Shark Week has its place, nobody's arguing that. But starting March 1 the County of Los Angeles takes part in celebrating National Weights and Measures Week: a week long celebration of the County's Bureau of Weights and Measures. If you haven't owned a business or seen one of its employee in action, you might ask: what does a Bureau of Weights and Measure do, exactly?
Say you're making apple pie. You'll need two and a half pounds worth of apples. You head to the produce section at your local market and use the store's in-house scale to measure it out. But what a bummer! The scale's off and you end up buying 3 pounds of apples. You just paid for half a pound of apples you don't need. Your recipe is potentially ruined.
The Bureau of Weights and Measures aims to make sure that doesn't happen.
And remember this classic Norman Rockwell painting?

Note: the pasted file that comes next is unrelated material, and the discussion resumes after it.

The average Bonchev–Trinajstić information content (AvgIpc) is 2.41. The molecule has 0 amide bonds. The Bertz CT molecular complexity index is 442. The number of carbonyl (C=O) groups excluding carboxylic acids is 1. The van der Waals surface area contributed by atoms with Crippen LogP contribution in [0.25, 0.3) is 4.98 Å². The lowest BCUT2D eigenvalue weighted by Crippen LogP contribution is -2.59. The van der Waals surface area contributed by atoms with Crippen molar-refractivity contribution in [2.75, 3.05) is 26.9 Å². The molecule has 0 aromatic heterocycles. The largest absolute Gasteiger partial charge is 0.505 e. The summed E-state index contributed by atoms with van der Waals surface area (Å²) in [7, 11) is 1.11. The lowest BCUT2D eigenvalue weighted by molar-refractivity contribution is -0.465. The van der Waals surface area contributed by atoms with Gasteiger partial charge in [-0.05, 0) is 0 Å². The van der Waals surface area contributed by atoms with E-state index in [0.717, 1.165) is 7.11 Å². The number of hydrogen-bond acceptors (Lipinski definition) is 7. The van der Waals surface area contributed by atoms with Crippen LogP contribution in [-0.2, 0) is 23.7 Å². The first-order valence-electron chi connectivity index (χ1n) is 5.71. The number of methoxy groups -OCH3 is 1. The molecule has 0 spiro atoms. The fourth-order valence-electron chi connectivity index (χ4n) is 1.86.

It's that Saturday Evening Post cover where a sweet old lady—buying a chicken—subtly pushes up on the scale, the butcher pushes down as they attempt to figure out the price. With a little wink here and a nod there, the customer and shop owner both are trying game physics in their favor. Cute, right? The Bureau of Weights and Measures doesn't think that's cute, and they're right. Quit messing with the scales, you cheats!
In all seriousness: how do you know a gallon of gas is really a gallon? Do you trust the pump? How do you your taxi driver really drove 4 miles? That dashboard meter? The Bureau of Weights and Measures operates like sort of a end-user level consumer protections agency. In a press release, the County acknowledged this year's theme: "Common Cents." Why?
Most consumers take for granted that they get what they pay for. As it may seem “common sense” that a gallon must be a full gallon or a pound a full pound, the “common cents” investments in these programs from funding partnerships with business operators and pennies per capita of County general funds ensure the confidence that can be held in commonplace transactions. Weights and Measures Week provides a reminder that equity in the marketplace exists largely through efforts of inspectors working behind the scenes.
So next time you see one of the bureau inspector's white trucks, give them a nod. They're here for all of us.